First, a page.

WHILE it’s been a long time coming the new European licence categories – particularly the A2 level that’s set to encompass a large chunk of new riders for at least two years of their riding lives – seems to have caught manufacturers on the hop.
While some, notably Honda with the CB500 range, have embraced A2, there hasn’t been the splurge of new A2-capable bikes that some expected. There are two reasons for that. First, most manufacturers already have bikes that, while not instantly A2-legal, can be restricted to be used by A2 licence holder. Second, manufacturers are very aware that even though a huge number of new riders will have to use A2 bikes, a big proportion of them will be looking to the used market instead of being potential new bike customers at this stage.
The result, though, is that while the A2 rules are pretty clear, things become murky when it comes to actually working out what bikes can or can’t be restricted to fit into the class.
For the test itself, the DFT has released a list of bikes it will allow you to ride (here: http://www.dft.gov.uk/motorcycle-test-vehicle-list/) but most riders are likely to pass on a training school machine before hitting the market, and it’s by no means a complete list of all A2-legal machines out there.
When it comes to deciding what to use, you need to know the basic rules. They are that an A2 bike can’t have more than 35kW – that’s 47bhp – and it can’t have a power-to-weight ratio of more than 0.2kW-per-kg. So forget those ideas of a featherweight GP3-bike-for-the-road – if a bike makes the full 35kW, it needs to weigh at least 175kg.
However, restricted bikes are allowed provided they didn’t make more than twice the 35kW limit in their original form. That means stuff with 95bhp or more as standard is ineligible for restriction, however little power you eventually intend to restrict them too.
A bit of maths comes in handy now. First, since we tend to refer to horsepower instead of kW, you need to remember that 1bhp is 746 Watts. That’s 0.746kW. So to work out what a bike’s power is in kW, multiply the horsepower by 0.746. If the result is less than 35 (and as long as the bike makes less than 47bhp, it will be), you’ve got the makings of an A2-class machine.
Now you need to check the power-to-weight. Divide your prospective purchase’s power figure (in kW) by 0.2. The resulting number needs to be less than the bike’s kerb weight – that’s how much it weighs ready-to-run but without a rider or any luggage on board. If you’ve got 35kW it needs to be at least 175kg, but lighter machines can also be A2-legal provided their power drops to keep the power-to-weight ratio right. Want to ride a 140kg Suzuki RGV250? That’s fine, but it will need to make no more than 28kW – 37.5bhp – to be A2-legal. Work out the the maximum possible power of a sub-175kg bike by taking the bike’s weight (wet, unladen or kerb, not ‘dry’), and then multiplying it by 0.2. The result is the maximum power in kW. Divide that figure by 0.746 to turn it into horsepower.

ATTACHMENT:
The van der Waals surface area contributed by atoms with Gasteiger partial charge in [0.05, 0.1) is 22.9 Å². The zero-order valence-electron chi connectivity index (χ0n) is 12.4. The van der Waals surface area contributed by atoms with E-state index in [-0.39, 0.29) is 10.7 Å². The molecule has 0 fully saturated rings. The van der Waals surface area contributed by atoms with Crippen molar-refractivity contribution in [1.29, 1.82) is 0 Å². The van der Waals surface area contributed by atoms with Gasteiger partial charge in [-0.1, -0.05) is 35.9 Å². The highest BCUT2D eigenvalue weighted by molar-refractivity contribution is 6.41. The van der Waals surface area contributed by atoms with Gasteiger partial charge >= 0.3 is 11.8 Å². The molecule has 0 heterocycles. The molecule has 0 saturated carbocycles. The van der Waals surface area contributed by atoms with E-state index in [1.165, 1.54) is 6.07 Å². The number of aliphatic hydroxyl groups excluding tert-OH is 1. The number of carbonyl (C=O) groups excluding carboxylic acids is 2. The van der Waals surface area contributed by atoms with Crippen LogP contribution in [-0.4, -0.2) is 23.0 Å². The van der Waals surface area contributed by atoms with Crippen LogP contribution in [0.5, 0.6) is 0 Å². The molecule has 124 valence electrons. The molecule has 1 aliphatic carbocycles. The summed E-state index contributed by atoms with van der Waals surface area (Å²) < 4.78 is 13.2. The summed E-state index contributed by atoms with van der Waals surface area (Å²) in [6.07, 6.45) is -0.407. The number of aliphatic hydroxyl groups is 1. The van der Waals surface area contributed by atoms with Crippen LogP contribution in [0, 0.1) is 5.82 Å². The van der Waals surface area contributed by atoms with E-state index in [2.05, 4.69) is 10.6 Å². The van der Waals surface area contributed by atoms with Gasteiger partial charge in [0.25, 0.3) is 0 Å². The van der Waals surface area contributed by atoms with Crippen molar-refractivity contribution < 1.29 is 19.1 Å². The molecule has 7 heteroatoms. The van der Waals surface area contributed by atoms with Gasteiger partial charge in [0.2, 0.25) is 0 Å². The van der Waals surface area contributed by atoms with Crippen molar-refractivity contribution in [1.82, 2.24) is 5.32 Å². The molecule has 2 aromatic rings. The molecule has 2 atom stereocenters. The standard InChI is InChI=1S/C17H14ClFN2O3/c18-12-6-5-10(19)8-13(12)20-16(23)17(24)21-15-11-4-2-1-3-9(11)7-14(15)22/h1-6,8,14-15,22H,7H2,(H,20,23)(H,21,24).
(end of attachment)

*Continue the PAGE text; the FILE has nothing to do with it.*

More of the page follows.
Got it? Right…
When it comes to actually restricting a bike, there are already plenty of workshops with experience, since the last set of licence laws forced many people to restrict their bikes to 33bhp. Normally, if there’s no manufacturer’s kit available, the workshop will limit the maximum throttle opening or fit an air-restrictor, either using data they already have or even by putting your bike on a dyno and tweaking the power down. Although many people make reference to a ‘restriction certificate’ to prove that the bike has been detuned, the only reference that the DSA makes to anything like that is if you’re taking the bike to use it for your A2 test. Then, if it’s a restricted bike, they ask you to bring ‘proof of the restriction’ saying it must be ‘on headed notepaper from a main dealer, official importer or recognised specialist, and must show the motorcycle’s registration number.’
They also note that “a dyno test certificate will not be accepted as proof of the restriction.”
Although there’s no specific rule mentioning it, we’d suggest that if you’ve got a restricted bike, it’s going to be worth having a document like that, proving it’s restricted, in case you get pulled over by police at any time. Insurers don’t require it, but of course if you’re riding an unrestricted or otherwise non-A2 bike on an A2 licence, you won’t be covered and you’ll be breaking the law into the bargain.